One for the File Drawer?

I once read about an experiment in which college kids held either a cold pack or a warm pack and then reported about their levels of so-called trait loneliness. We just tried a close replication of this experiment involving the same short form loneliness scale used by the original authors. I won’t out my collaborators but I want to acknowledge their help.

The original effect size estimate was pretty substantial (d = .61, t = 2.12, df = 49) but we used 261 students so we could have more than adequate power. Our attempt yielded a much small effect size than the original (d =-.01, t = 0.111, df = 259, p = .912).  The mean of the cold group (2.10) was darn near the same as the warm group (2.11; pooled SD = .61).  (We also get null results if you restrict the analyses to just those who reported that they believed the entire cover story: d = -.17.  The direction is counter to predictions, however.)

Failures to replicate are a natural part of science so I am not going to make any bold claims in this post. I do want to point out that the reporting in the original is flawed. (The original authors used a no-pack control condition and found no evidence of a difference between the warm pack and the no-pack condition so we just focused on the warm versus cold comparison for our replication study).  The sample size was reported as 75 participants. The F value for the one-way ANOVA was reported as 3.80 and the degrees of freedom were reported as 2, 74.  The numerator for the reference F distribution should be k -1 (where k is the number of conditions) so the 2 was correct.  However, the denominator was reported as 74 when it should be N – k or 72 (75 – 3).   Things get even weirder when you try to figure out the sample sizes for the 3 groups based on the degrees of freedom reported for each of the three follow-up t-tests.

We found indications that holding a cold pack did do something to participants.  Both the original study and our replication involved a cover story about product evaluation. Participants answered three yes/no questions and these responses varied by condition.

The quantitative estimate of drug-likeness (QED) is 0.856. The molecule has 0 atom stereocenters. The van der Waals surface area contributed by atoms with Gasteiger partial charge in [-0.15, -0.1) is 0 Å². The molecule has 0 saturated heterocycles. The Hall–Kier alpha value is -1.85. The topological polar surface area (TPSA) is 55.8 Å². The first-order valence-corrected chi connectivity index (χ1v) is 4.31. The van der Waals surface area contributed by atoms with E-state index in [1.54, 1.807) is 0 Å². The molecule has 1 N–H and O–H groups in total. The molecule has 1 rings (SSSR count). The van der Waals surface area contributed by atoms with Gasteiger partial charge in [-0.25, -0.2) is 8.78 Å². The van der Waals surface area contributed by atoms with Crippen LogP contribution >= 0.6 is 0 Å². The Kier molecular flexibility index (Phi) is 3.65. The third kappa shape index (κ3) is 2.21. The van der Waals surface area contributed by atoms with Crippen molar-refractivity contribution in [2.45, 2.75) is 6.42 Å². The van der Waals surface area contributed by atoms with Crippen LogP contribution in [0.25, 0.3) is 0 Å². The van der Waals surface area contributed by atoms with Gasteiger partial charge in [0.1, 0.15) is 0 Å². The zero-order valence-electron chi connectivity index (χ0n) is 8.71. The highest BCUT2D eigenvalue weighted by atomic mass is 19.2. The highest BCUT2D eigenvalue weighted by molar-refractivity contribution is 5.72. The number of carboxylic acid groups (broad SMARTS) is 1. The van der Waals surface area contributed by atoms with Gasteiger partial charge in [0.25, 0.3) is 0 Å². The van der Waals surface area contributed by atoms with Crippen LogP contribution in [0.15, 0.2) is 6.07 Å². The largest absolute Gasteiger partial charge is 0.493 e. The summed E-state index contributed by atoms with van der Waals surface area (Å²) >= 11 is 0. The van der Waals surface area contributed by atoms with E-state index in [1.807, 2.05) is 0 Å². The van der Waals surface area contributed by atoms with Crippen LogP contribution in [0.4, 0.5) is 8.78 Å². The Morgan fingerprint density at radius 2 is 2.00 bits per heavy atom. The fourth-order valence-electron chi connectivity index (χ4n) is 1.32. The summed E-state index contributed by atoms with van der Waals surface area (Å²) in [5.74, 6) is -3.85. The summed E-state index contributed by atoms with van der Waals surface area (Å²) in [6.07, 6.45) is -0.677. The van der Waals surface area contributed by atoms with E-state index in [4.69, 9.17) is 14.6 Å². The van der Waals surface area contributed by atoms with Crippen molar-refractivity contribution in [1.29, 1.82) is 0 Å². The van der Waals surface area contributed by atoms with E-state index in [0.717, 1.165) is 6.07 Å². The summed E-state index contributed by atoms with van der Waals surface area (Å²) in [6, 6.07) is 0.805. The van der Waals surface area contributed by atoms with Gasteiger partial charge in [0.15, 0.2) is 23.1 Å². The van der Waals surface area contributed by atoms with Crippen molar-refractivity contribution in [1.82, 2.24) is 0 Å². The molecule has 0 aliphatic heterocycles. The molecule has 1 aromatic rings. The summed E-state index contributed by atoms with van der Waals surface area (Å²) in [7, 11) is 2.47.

Percentage answering “Yes” to the Pleasant Question:

Warm: 96%     Cold: 80%

Percentage answering “Yes” to the Effective Question:

Warm: 98%     Cold: 88%

Percentage answering “Yes” to the Recommending to a Friend Question:

Warm: 95%   Cold: 85%

Apparently, the cold packs were not evaluated as positively as the warm packs.  I can foresee all sorts of criticism coming our way. I bet one thread is that were are not “skilled” enough to get the effect to work and a second thread is that we are biased against the original authors (either explicitly or implicitly). I’ll just note these as potential limitations and call it good.  Fair enough?

Update 7 February 2014:  We decided to write this up for a journal article. In the process of preparing the manuscript and files for posting, Jessica noticed that I did not drop a participant with an ID we use for testing the survey system.  Thus, the actual sample size should be 260 NOT 261.  Fortunately, this did not change any of the conclusions.  The t statistic was -0.006 (df = 258), p = .995 and the effect size was d = -.01.  We also conducted a number of supplementary analyses to see if removing participants who expressed suspicion or had questionable values on the manipulation check variable (rating the temperature of the cold pack) impacted results.  Nothing we could do influenced the bottom line null result.

I caught my own mistake so I donated $20 to a charity I support – the American Cancer Society.